Do you hold yourself back in order to get along, make others feel good, or for other reasons? Does your voice in the world represent who you are, and how you feel about who you are?
Mary-Elaine Jacobsen, Psy.D. – author of The Gifted Adult – notes, “There are millions of unidentified individuals of high potential lost within the fabric of a society that seems to have issued an edict against knowing oneself, being oneself, and expressing oneself fully.”
One of our main forms of expression is our “voice” – what and how we connect to others, including writing and the way we speak.
Natalie Portman acted in her first notable role at age 13, in “The Professional,” and grew up largely on film sets.
Writer Amy Kaufman comments, “It wasn’t until she attended Harvard University that she says she was able to find her own voice, abandoning the ‘yes, ma’am’ attitude she’d adopted during adolescence.”
“When you’re a child, and a director is telling you what to do, you’re just like, ‘OK.’ It’s like it’s your parents,” Portman recalled. “There are certain people that have personalities, even as kids, where they’re like, ‘No! I won’t do that!’ But that’s just not me at all.”
Having to tap into that side of herself while playing the deferential Nina [in her movie Black Swan], she said, was more challenging than nearly all of the physical work.
“I was a good kid, and I probably stayed in that phase longer than most kids. I think even into my early adulthood, I was like, ‘Yes, thank you, sorry,'” she said.
“Having that apologetic, pleasing side to me — I’ve worked really hard to get out of that. Now, if I want something different, I’ll say it. Darren [Aronofsky, the director] learned one day that after trying everything he wanted to do, if on the last take he said, ‘Do this one for yourself,’ that’s the one that would be my best.”
[From ‘Black Swan’ director ruffles actresses’ feathers, By Amy Kaufman, Los Angeles Times, November 28, 2010.]
In another article, Portman was asked about how her feelings about herself have changed compared with earlier in her life.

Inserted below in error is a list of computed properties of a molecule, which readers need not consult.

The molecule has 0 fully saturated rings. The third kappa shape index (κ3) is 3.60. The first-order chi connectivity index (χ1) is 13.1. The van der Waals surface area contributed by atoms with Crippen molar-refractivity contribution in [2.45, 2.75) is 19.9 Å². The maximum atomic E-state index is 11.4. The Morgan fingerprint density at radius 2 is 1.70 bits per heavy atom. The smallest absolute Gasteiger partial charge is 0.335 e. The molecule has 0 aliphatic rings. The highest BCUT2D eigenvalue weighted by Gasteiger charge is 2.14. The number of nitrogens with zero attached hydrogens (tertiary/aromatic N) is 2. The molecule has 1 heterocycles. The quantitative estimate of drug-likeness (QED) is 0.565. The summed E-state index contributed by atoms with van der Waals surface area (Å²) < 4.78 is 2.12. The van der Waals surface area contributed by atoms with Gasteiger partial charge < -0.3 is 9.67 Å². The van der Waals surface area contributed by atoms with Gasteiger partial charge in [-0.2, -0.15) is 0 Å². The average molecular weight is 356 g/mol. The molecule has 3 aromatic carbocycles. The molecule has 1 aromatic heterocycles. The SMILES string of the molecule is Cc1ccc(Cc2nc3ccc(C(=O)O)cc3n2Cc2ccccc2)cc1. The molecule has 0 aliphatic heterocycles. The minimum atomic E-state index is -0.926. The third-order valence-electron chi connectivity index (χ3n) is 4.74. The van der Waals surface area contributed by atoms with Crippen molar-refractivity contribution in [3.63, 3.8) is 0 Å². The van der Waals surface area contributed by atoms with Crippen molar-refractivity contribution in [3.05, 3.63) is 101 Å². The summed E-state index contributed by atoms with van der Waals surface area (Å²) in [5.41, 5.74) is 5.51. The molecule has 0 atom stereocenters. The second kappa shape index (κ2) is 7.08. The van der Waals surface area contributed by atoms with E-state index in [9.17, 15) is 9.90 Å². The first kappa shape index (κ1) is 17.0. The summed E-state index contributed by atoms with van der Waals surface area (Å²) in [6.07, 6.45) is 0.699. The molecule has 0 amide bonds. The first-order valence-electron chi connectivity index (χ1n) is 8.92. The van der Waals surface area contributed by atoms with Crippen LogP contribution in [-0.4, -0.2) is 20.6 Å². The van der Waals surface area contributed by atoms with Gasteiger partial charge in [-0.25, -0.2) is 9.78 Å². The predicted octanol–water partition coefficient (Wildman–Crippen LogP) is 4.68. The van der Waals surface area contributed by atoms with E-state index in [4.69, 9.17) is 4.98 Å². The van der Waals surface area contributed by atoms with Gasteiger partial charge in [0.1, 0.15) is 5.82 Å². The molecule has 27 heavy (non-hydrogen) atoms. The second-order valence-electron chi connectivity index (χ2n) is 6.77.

“You just start feeling happier in your own skin,” she said. “And also I think that takes away a lot of the competition [with other actresses] because you know you can only do what you can do and you can’t do what anyone else does. It allows you to enjoy everyone else a lot more, too.”
[From The Actress Roundtable, The Hollywood Reporter, Nov 10 2010, moderated by Matthew Belloni and Stephen Galloway.]
Actor Mena Suvari (“American Beauty”) was raised in an affluent family, and so sheltered she “never even learned how to take out the garbage,” according to a profile article.
At 21, she married cinematographer Robert Brinkmann, 17 years older, and during the five year marriage remained insecure and dependent.
“I’d convinced myself that I wasn’t capable of doing things,” she says. “I felt as if I were waiting for someone to validate me.”
But after her divorce, she began to see herself as an individual, rather than as someone’s wife or daughter, and said, “I’ve gotten to the point where all the love that I need, all the support that I need, the confidence, I can give myself. It’s empowering and freeing.”
From post on my Women and Talent site: Building identity: The courage to define yourself.
The movie “In a World…”, written, directed by and starring Lake Bell, is a “comedy about a struggling vocal coach who strikes it big in the cutthroat world of movie-trailer voiceovers, only to find herself in direct competition with the industry’s reigning king—her father.”
[Summary from the movie Facebook page, also the source of the “You sound like a squeaky toy…” image.]
In her article about the movie, Irene Lacher asks Bell, “Your character says (and this drives me crazy too), ‘Women should be women, not baby dolls who end everything in a question.’ Can you talk about that?”
Bell responds: “I personally don’t like to be preached to, but this is a small soapbox moment in that respectfully and lovingly because I am a woman and I love women, I feel that the sexy baby vocal virus that is rampant is unsavory because it is diminishing women and how they’re representing themselves.
“It’s a dangerous vocal trend, because it evokes the woman who’s speaking it is a little girl submissive to the male sex. It’s somehow to be more sexually relevant, whereas I would disagree. I don’t think a 12-year-old girl is sexy.
“My point is not to be disrespectful to those who do talk that way but rather to say, hey, I think you’re better than that, and frankly it’s a dialect, and FYI, you can fix it if you just became slightly more vocally aware. I’m passionate about it, for sure.”
[From “Lake Bell speaks out on voice-over work” by Irene Lacher, Los Angeles Times, August 10, 2013.]
Not a gender thing
The above examples are not meant to imply these are only “female issues.”
We can all be overly deferential or have a limiting sense of self worth and identity, or difficulties with assertiveness and expressing our needs and points of view.
Also see Lefkoe’s Natural Confidence program.